Homelessness is not a problem.
Written Sept 16, 2014. Spoken to a formerly homeless man riding the BART train with me, on his way to a homeless shelter where he was going to talk about his story out of homelessness with other currently homeless people. I had met him then, and then by chance, had written this post, myself. I read this post to him and it had moved him to tears, as well as those of fellow passengers on the BART train with me.
This is what my post reads.
Homelessness is not a problem. There are many reasons I know this. Here are just a few.
Once upon a time not too long ago, I was what some people would technically consider homeless. Once upon a time, I lost my job. Or rather in a sense, I left it before it left me, but that’s another story. As soon as I lost my job, I felt on the brink emotionally and financially. Something hadn’t quite sit well with me, and I snapped. I thought to myself, how can I become more proactive? How can I have this paradigm shift?
I was working a job I had clearly hated while expecting different results. If I want different results, I need to do something completely, completely different as well. I took a good hard look at my apartment in Chicago and decided that starting today, I will not need these things. These things have to go.
I went to work that week packing up my things into boxes, put it in a storage unit for later, and shipped myself to California.
Those were the beginnings of my vagabonding days, where I would then proceed to travel from the West to the East, to the South, to the North and back again.
A vagabond is someone who doesn’t quite have a home, but he or she is traveling for some indefinitely long period of time. A vagabond is never quite sure when he or she is done vagabonding; they’re simply content with the idea that it can end anytime soon. Or not.
I can’t possibly remember all the beautiful moments I had during those 5–6 months, but trust me, there were many.
Having been to many cities, I learned something new about the homelessness in San Francisco, that were very unlike the homelessness I had encountered elsewhere: which is that many of the homelessness in San Francisco, even if suffering from other ailments, appear to be incredibly savvy and resourceful. They’re fucking smart, maybe as smart as being homeless can get.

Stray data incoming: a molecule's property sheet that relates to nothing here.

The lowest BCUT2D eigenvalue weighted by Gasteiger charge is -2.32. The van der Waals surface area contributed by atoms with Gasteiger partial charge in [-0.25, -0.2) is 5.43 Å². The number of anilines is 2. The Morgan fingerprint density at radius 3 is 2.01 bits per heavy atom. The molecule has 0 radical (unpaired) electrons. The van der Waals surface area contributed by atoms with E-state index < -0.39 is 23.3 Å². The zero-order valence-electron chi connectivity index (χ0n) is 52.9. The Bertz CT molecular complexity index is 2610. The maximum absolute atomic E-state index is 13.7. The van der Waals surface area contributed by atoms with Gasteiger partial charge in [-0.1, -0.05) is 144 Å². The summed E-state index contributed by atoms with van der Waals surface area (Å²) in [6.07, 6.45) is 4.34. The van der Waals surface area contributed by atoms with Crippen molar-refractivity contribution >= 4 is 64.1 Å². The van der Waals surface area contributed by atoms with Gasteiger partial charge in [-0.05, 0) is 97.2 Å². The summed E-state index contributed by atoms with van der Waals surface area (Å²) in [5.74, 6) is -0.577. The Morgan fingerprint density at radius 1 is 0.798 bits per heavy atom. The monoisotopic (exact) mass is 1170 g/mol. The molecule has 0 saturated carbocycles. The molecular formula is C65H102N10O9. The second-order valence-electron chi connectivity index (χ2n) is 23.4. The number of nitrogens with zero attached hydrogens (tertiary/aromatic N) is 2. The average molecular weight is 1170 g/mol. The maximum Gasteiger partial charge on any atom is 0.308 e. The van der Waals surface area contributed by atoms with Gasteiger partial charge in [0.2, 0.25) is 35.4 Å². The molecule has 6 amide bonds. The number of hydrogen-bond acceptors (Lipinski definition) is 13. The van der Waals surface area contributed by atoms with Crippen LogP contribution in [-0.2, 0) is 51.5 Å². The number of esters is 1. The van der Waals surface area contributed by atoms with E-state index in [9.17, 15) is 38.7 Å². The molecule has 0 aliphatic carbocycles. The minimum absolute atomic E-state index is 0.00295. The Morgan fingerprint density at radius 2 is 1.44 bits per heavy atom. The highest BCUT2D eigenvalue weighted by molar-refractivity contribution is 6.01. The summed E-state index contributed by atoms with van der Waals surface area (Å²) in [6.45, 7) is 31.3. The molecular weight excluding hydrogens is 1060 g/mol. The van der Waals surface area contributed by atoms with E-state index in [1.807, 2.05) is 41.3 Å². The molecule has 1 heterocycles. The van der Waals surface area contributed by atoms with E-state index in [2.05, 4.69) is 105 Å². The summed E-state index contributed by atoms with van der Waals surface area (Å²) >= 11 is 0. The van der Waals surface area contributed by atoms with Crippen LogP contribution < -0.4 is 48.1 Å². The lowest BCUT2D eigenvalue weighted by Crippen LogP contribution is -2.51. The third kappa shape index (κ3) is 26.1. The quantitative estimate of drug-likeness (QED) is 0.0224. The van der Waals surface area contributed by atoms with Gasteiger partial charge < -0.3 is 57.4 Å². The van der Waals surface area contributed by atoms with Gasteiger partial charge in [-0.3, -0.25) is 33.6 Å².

I don’t otherwise know where or how others from elsewhere manage to build castle cardboard and plastic homes out of junk to unabashedly sleep quite comfortably against a lamp post corner. I don’t know where else they carry shopping carts and bicycles to better get around a city while effectively carrying their things around for later use. I don’t otherwise know where else an entire community of vagabonds learned to crowd and to stick together in the Tenderloin, because they know that it is a close place to many public services.
So I want you to please put away any conceptions of home you may have as a place with a roof, couches, rugs, utensils and toilets — well, more than anything, as a place that requires a roof, given that I have actually seen vagabonds in San Francisco who otherwise have all of the above — and to hear me out when I say that this is not the problem. Not having a home is not a problem, because treating the streets as your home is in fact not a problem.
Let me further explain.
There is a human condition where it can be so painstakingly sufferable, where your life can feel almost like nothing exists but pain, that you cannot help but lose focus or place your attention on anything else but survival. I learned this most precisely from a vagabonding man I heard talking to another intently listening gentlemen in the street:
“You can just feel so much pain, that you basically cannot focus on anything else but survival.”
This is true. I know it to be true. I have been there before, too.
Here I am moving to San Francisco for the first time to declare this place as my home to work as a Software Engineer for a promising startup. I am about to make way more money than I have ever made before, and I will only be making even more after this at some point in the future. Somewhere between here and there, I will not only live in San Francisco but many other cities. I will be a trans-cosmopolitan individual who can be where she pleases and to some extent, even work wherever she pleases. This is my life now.